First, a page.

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This Musical World: How to protest, or not

Why wear hi-vis at an illegal protest march? It would seem to defeat the purpose.

It’s been a time, of sorts, in my home state of Victoria, a week of riots, rising COVID numbers and just a small earthquake to ensure we all remain on high alert and never question our fallibility. The body and mind become weary of high alert when it has been the default setting for eighteen months. But it’s how people respond to their situation that reveals societal chasms.

This was also the week of a Fridays for Future world-wide climate protest, the first since the beginning of the pandemic. In Berlin alone, Greta Thunberg addressed a crowd of more than 100,000, with the only attendees armed and dressed in black, the camera-equipped media force.

Here in Australia, where climate protest marches are normally amongst the largest in the world, there was silence. People are in lockdown in its two most populated states. Small groups of activists in non-locked-down Tasmania and Queensland, protest daily to protect native title, natural forests, and clean waterways, because they can, and need to. The mass of climate activists, as with those in other countries, act on behalf of the wellbeing of the entire planet. To undermine health efforts keeping people safe is antithetical to this ideology.


Musicians and others in the arts are of a similar ilk. In many ways, they too, act on behalf of all. This is despite being one of the industries most negatively impacted by COVID, with little remittance coming their way, as so many already live frugal existences. For those musicians usually able to top up their income with teaching and lecturing appointments, these opportunities too, have suffered with the inability to run lessons in person, unable to connect in real time, to make music with others. In utter frustration at the selfishness of rioters on the streets of Melbourne, the head of the Asylum Seeker Resource Centre, Kon Karapanagiotidis said:

Our Arts industry in Victoria has been decimated & shut down for basically 18 months with almost no support. What has that community done during this time? Many have done fundraisers to support charities and use their voice to help other communities in need.

Musicians have also banded together to contribute powerful messages to people, perhaps appealing to those who might otherwise question the necessity for vaccination, for example. And their actions are certainly in the music industry’s interests. Vaccinated people can re-fill concert halls. What greater incentive? It is no surprise then, that VaxTheNation has been established by Live Industry Venues and the Entertainment Alliance. Their messages are strong. Drawing on the greatly known and loved Powderfinger song My Happiness, a video is from the perspective of performers soaking up the intoxicating atmosphere of joy at festivals and concerts, which, once the musical meme has hit, is interrupted by snippets of static leading to news broadcasts about the pandemic. It ends just as the chorus kicks in, depriving the listener of its musical dopamine hit, and the word ‘happiness’. It is a minute of smarts, much more powerful than a bunch of protesters singing The Horses on the Westgate Bridge as they interrupt and taunt traffic and the constabulary. Though attributed by most to singer-songwriter Darryl Braithwaite, The Horses was actually co-written with Walter Becker, by songstress, Ricki Lee Jones. It was composed for Jones’ one-year-old daughter, Charlotte, as a commitment of loyalty and steadfastness to her, even when the going gets tough.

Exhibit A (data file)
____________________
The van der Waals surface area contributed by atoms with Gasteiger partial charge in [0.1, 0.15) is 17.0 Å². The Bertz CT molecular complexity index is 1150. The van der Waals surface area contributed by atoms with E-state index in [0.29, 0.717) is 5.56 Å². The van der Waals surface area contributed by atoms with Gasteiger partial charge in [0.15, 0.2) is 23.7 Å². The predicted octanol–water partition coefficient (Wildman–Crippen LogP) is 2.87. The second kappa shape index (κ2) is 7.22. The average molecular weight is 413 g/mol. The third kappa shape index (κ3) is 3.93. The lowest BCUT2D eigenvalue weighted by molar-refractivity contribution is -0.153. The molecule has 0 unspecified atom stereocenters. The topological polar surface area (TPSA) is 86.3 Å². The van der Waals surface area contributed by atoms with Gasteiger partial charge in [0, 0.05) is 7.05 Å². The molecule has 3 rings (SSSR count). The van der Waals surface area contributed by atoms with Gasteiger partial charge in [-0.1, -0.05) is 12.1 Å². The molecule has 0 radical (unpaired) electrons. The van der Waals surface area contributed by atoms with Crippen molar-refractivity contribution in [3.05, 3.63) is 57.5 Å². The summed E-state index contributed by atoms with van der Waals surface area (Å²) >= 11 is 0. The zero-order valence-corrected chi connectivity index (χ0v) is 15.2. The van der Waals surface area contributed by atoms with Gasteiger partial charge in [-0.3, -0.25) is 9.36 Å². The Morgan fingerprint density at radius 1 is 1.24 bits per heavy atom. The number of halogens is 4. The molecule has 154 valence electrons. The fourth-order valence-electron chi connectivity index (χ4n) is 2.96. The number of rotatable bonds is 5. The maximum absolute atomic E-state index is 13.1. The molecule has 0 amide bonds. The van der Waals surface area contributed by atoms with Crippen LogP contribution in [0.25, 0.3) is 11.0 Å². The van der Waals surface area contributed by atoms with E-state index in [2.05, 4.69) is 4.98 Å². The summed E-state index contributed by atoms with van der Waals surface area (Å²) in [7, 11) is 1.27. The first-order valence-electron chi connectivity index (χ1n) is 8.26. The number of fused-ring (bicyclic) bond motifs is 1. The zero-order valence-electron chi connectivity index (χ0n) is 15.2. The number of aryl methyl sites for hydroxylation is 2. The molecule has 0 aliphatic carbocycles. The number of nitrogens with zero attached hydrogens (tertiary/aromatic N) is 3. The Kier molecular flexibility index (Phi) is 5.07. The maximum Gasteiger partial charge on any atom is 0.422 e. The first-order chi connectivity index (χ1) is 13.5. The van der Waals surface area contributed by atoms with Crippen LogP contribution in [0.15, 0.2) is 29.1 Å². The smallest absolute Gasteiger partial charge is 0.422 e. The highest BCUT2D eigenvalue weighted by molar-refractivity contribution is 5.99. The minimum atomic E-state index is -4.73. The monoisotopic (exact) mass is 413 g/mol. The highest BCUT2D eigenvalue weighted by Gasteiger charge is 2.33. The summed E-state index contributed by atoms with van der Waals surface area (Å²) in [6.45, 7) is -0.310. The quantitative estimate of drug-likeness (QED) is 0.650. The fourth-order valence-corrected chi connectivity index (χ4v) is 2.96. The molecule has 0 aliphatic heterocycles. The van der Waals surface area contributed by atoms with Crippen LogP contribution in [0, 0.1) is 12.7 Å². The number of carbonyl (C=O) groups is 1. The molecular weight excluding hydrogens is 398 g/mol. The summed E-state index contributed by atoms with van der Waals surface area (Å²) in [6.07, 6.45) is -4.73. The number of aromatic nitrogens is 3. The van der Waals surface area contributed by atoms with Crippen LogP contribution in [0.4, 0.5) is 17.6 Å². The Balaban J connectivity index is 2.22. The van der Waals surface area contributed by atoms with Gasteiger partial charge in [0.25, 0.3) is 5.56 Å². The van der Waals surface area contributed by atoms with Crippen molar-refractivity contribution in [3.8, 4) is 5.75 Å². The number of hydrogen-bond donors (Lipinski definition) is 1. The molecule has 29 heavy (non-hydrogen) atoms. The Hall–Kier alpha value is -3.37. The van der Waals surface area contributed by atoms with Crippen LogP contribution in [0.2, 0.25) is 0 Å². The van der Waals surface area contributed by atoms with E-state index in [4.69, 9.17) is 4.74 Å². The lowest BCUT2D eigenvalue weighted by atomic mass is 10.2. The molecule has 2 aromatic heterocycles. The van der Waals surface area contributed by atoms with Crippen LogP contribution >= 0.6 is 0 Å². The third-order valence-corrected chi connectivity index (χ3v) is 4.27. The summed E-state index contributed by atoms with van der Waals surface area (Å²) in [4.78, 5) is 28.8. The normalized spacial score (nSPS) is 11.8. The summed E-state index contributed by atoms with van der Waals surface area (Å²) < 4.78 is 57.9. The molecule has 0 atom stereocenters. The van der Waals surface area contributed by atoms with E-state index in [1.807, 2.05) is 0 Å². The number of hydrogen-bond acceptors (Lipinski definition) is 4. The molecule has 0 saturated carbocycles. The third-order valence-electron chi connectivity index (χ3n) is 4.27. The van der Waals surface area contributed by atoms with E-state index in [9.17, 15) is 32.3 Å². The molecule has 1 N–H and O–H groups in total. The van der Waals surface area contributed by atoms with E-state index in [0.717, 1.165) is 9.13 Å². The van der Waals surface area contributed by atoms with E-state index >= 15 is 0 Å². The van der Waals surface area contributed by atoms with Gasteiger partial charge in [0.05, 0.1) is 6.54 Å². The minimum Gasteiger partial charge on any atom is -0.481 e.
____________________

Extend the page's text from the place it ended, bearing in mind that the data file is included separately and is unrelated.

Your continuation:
Photo by Mandy Stefanakis

It’s the clunky misreading of messages, the ready acceptance of theories and media hype, without scrutiny, that is so frustrating when people take to the streets in defiance of, what are, painful impositions on the freedoms of everyone. Most suck it all up, because with foresight and empathy, they know lockdowns are imposed for the wellbeing of all, not just the few. Lockdowns will end and ‘things’, as D:ream says, ‘can only get better’.

Another anthem of so-called ‘freedom fighters’, is the Australian National Anthem, in their hands, as with our current flag, fast becoming a parody. But again, there’s a misread in the very first line where Peter Dodds McCormack says:

Australians ALL let us rejoice

There is only one thing in common by those who protest for the freedom of a few in response to a virus, and the climate activist marches. That is, the source of both groups’ responses. Because neither a pandemic, nor climate change can be mitigated by a selfish approach. Both necessitate mass collective responses that consider the wellbeing of the planet and all who inhabit it. Individualism simply doesn’t cut it.

As the light gradually shines for those yet to fathom this truth, there’s always music.


Greta Thunberg addresses climate activists in Berlin


Mandy Stefanakis is a sessional lecturer in music education at Deakin University. She was previously Director of Music at Christ Church Grammar School and Essex Heights Primary School. She is a member of the Advisory Council of The Music Trust, Assistant Editor of the Trust’s e-zine Loudmouth, past-President and a Life Member of the Association of Music Educators. She lectured in music education at the University of Melbourne where she received her Master of Education degree. She has contributed to many arts curriculum initiatives and conducted professional development to assist implement these curricula over several decades. Mandy is the author of the Australian music focused education kits, Turn it Up! She has conducted extensive interviews for the National Film and Sound Archive, is an avid composer and her obsession with piano and cello continues.

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